rock salt

Effects of Rock Salt

If you have been to the hardware or any “essentials” store lately, you might notice that there are bags of rock salt ready for purchase! Ice will adorn our streets and sidewalks in no time. One of our first lines of defense is a nice layer of salt. Did you know though that there are different types of salt and only a couple should be considered for residential walkways and drives? We are talking salt; what type you should purchase, why, what it does to your concrete!

The Correct Sidewalk Salt to Purchase

Magnesium Chloride is a good choice for salt. Magnesium Chloride is less likely to damage your concrete and won’t hurt the environment or your pets. It is effective in temperatures as low at 0 degrees. Unless you live in the arctic, for most of the winter, this should work just fine. It is the more expensive choice, but worth the cost!

Calcium Magnesium Acetate is the ideal choice for our area and the fact that it is the safest bet for your concrete. This one is the most expensive, but worth it if you really value your driveway. Calcium Magnesium Acetate is also environmentally and pet friendly. The only difference is that it works best for temperatures above 20 degrees. However, it can still break the bond between your cement and ice at lower temperatures.

Not So Great Options for Salt

If you live in an area that sees fringed temperatures, you might have to consider Calcium Chloride. It works fast and in temperatures as low as -25 below! It can be a little harsh on your concrete. Do not over-apply this, as the water runoff can damage your lawn.

Sodium Chloride aka “Rock Salt” is typically used for our streets and sidewalks. This is one reason there are so many potholes after a good snow. Despite the warnings, this salt is the most common one out there that homeowners buy for their driveways. Rock salt is the most inexpensive, but it does the most damage. It lowers the freezing point of water to 20 degrees, which is handy, but it makes water more likely to refreeze within cracks of the concrete, causing expansion and breakage. Rock Salt is also not safe for pets or children.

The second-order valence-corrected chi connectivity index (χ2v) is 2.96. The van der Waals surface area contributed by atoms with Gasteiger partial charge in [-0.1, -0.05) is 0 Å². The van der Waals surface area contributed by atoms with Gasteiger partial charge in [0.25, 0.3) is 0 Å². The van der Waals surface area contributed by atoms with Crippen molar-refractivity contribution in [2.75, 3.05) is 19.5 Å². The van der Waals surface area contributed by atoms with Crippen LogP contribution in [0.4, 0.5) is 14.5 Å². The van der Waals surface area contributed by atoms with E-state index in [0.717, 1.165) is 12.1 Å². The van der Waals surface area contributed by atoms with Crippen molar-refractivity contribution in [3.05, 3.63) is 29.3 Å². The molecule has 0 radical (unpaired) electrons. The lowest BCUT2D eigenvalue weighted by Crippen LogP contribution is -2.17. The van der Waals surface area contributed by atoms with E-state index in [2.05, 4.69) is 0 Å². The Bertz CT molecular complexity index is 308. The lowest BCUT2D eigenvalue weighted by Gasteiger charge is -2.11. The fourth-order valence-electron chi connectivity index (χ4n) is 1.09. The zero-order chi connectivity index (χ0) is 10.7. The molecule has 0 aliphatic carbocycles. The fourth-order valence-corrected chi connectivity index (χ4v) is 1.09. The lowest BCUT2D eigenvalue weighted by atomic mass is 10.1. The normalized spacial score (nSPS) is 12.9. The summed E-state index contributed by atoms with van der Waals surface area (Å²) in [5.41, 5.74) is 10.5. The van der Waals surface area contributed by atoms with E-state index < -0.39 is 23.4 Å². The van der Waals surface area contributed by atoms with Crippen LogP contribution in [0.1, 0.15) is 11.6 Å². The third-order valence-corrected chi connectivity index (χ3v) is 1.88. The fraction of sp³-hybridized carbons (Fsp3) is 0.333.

Other Effects of Rock Salt

Not only does sodium chloride aka “Rock Salt”, damage your concrete, it can damage your floors too! If left embedded too long, it’s been known to discolor tile or hard surface flooring, dry out and splinter hardwood, and cause carpet to “ugly out”. Beyond damage done to inanimate objects, there are some real dangers to living beings, as it can make them sick if ingested.

The best plan of action to keep the salt from getting on your floors is to create a “no shoes policy”. Place a door mat in your entry way along with a shoe rack. Offer slippers as they do in Japan if the floors are chilly! This practice will ensure that you won’t have to worry about your floors.

Bottom Line

We don’t want to tell you what to buy, but we want to advise you on the best choices. From being in the concrete cleaning industry, we’ve seen our fair share of destroyed sidewalks and driveways. It’s not ideal to work on, as it can cause more damage and we don’t like seeing homeowners have to go through the pain of having their concrete redone.

After the season of ice and snow you’ll want that salt residue gone. We can pressure wash your drives and walkways back to normal and make them look renewed in the process! Contact So Clean today to book us once the season is through!

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